{
            get => index switch
            {
                0 => new KeyValuePair<string, object?>("Person", this._person),
                1 => new KeyValuePair<string, object?>("{OriginalFormat}", "Writing hello world response to {Person}"),

                _ => throw new global::System.IndexOutOfRangeException(nameof(index)),  // return the same exception LoggerMessage.Define returns in this case
            };
        }

        public IEnumerator<KeyValuePair<string, object?>> GetEnumerator()
        {
            for (int i = 0; i < 2; i++)
            {
                yield return this[i];
            }
        }

        IEnumerator IEnumerable.GetEnumerator() => GetEnumerator();
    }

    partial void LogHelloWorld(LogLevel logLevel, Person person)
    {
        if (_logger.IsEnabled(logLevel))
        {
            _logger.Log(
                logLevel,
                new EventId(-1, nameof(LogHelloWorld)),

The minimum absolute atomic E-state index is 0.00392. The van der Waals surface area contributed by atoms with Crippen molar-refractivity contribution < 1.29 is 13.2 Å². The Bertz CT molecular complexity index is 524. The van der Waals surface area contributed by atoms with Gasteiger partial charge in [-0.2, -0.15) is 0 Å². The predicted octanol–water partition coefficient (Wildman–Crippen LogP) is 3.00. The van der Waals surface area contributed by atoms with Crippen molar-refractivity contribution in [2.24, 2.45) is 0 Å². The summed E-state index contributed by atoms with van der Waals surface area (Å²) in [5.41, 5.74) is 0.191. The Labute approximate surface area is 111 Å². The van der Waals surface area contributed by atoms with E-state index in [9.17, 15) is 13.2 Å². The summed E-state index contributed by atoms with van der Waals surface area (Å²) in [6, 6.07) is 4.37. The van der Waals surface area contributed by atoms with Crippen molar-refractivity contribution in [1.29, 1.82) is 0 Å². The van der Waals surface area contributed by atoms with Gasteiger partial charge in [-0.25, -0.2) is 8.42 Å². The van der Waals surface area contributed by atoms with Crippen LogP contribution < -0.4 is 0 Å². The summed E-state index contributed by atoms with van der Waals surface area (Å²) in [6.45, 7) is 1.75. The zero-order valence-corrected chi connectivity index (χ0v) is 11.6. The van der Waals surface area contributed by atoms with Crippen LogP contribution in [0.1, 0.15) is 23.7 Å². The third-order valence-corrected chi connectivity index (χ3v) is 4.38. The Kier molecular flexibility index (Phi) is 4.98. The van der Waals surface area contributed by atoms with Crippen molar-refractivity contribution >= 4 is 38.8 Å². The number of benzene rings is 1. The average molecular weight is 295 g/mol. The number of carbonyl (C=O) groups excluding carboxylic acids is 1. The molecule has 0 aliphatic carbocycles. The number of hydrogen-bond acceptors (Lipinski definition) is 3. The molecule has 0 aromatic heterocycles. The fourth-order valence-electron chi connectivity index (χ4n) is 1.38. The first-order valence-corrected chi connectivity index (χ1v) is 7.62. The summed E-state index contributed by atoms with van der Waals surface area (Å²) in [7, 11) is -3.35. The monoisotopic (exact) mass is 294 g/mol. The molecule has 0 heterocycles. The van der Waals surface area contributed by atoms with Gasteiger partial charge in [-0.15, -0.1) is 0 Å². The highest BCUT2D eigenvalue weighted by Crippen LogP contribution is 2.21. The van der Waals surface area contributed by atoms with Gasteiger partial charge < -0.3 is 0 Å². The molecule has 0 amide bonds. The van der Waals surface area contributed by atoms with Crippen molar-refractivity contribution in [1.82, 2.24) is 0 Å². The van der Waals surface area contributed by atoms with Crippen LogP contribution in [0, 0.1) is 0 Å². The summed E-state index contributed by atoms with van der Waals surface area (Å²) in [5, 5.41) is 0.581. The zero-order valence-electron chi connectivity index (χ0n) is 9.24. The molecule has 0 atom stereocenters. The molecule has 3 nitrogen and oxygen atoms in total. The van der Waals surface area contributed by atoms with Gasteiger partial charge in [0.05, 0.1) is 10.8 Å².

new __LogHelloWorldStruct(person),
                null,
                __LogHelloWorldStruct.Format);
        }
    }
}

Of course, I've been making all these claims about performance, it's about time for me to put my money where my mouth is.

Benchmarking the different approaches.

I've been making lots of claims about performance, but I haven't been backing them up with any data, so I decided to do some simple benchmarking to prove my point. Using BenchmarkDotnet, I tested six scenarios:

  • Using interpolated string log messages
  • Using the default ILogger calls without wrapping the call in IsEnabled()
  • Using the default ILogger calls with a guard IsEnabled() call
  • Using LoggerMessage.Define() to create the log message
  • Using the [LoggerMessage] source generator
  • Using the [LoggerMessage] source generator with a dynamic log level

I then split each of the scenarios in two:

  • Logging an Information message
  • Logging a Debug message, where the minimum level is Information, so that the log message is dropped

The results are below, which I'll briefly discuss afterwards (You can see the code for the benchmarks on GitHub):

BenchmarkDotNet=v0.13.1, OS=Windows 10.0.19042.1288 (20H2/October2020Update)
Intel Core i7-7500U CPU 2.70GHz (Kaby Lake), 1 CPU, 4 logical and 2 physical cores
.NET SDK=6.0.100-rc.2.21505.57
  [Host]     : .NET 6.0.0 (6.0.21.48005), X64 RyuJIT
  DefaultJob : .NET 6.0.0 (6.0.21.48005), X64 RyuJIT